The new bill means that loans granted by the company's distributable reserves and on market terms will be legal. This will increase the flexibility of Danish trade and industry. The bill will also place Danish companies in an equal competitive situation compared to the rest of the EU where such loans have been legal for a long time in most Member States.
At the moment, the Companies Act prohibits these loans as well as security for loans to shareholders, members of management and connected persons. The bill is expected to come into force on 1 January 2017.
The conditions for legal grants of loans to shareholders and members of management
Companies can only grant these loans provided that:
- the loan may be held within the company's distributable reserves and on market terms;
- the decision to grant a loan is made either by the general meeting or the company's central management body with an authorisation from the general meeting;
- the decision to grant a loan is not made until after the presentation of the company's first annual report.
The company's capital resources must always be solid also after the granting of the loan.
One chance to make the illegal legal
Companies that have granted loans to shareholders and members of management contrary to legislation will get one chance to make their actions legal.
To avoid liability these companies must decide on the next general meeting after 31 December 2016 to maintain a loan which complies with the above conditions.
Responsibility and control
The central management body is responsible for the loans being granted legally.
This means that either the board of directors or the executive board is responsible for the conditions in relation to these loans being legally complied with.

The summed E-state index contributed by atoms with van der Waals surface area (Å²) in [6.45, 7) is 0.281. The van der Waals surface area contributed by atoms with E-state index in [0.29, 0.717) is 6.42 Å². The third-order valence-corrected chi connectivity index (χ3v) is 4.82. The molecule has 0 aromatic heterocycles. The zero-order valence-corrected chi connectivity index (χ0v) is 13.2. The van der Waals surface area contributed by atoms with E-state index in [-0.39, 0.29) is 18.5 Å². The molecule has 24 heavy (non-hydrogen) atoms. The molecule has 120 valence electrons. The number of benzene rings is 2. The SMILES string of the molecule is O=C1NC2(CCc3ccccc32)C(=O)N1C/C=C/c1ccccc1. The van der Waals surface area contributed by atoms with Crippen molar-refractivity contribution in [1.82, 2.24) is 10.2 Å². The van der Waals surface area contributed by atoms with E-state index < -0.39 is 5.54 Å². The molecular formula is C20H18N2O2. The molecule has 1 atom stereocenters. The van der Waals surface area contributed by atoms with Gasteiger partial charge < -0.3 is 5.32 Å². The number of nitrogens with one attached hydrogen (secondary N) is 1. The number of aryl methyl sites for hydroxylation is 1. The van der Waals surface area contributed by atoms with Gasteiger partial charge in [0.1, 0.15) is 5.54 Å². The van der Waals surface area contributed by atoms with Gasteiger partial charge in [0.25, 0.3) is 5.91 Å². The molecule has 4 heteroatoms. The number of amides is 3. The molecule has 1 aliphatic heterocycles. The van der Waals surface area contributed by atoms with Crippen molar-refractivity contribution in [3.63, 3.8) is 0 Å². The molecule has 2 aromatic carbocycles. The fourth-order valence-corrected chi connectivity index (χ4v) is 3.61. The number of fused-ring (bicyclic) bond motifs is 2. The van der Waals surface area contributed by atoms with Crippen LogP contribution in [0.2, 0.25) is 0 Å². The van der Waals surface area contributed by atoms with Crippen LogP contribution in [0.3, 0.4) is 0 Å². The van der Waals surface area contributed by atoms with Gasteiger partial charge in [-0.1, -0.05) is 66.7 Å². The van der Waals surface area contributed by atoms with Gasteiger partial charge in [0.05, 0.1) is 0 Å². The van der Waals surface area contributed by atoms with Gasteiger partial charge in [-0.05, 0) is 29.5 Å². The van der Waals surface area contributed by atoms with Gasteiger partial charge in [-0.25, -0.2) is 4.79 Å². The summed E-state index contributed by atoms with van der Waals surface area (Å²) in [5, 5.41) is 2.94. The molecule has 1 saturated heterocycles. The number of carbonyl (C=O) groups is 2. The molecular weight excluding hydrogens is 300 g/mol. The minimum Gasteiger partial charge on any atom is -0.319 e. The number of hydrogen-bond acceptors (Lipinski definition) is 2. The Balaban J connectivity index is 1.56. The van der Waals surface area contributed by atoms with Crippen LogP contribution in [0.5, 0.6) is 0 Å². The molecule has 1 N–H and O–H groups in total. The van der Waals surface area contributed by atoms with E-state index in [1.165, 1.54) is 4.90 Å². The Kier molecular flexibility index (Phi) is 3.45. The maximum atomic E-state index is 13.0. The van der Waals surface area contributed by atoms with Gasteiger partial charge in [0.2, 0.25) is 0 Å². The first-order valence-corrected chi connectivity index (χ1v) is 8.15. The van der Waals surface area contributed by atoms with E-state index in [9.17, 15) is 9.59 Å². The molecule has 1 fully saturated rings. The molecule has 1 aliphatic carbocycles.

The company's auditor as well as the Business Authority will check whether the conditions are being complied with.
Amendment of the Financial Statements Act
As a consequence of the bill, the Financial Statements Act will have to be adapted.
The Act must regulate that the granting of a loan to a shareholder or a member of management requires the equivalent to the total loan. The purpose is to ensure that the annual report clearly shows that the company used the distributable reserves to grant a loan.
Registration with the Public Register of Major Shareholders
Notwithstanding that it is already a statutory requirement that specific owners are registered in the Public Register of Major Shareholders, it is the experience of the Business Authority that this requirement is not always met.
In addition to making loans to shareholders and members of management legal, the bill will therefore also make it a requirement that new companies are registered with the Public Register of Major Shareholders.
Existing companies risk compulsory dissolution if they fail to register.
Since June 2015, companies have been obligated to register owners holding minimum 5 % of the shares or voting rights with the Public Register of Major Shareholders.
For more information, see our article The Public Register of Major Shareholders.
Uncertainty as to capital increases in entrepreneurial companies
There has been uncertainty as to how capital increases in entrepreneurial companies are carried out.
To clarify this uncertainty, the bill specifies that capital increases in entrepreneurial companies can take place by way of cash contributions or transfer of the company's reserves to share capital.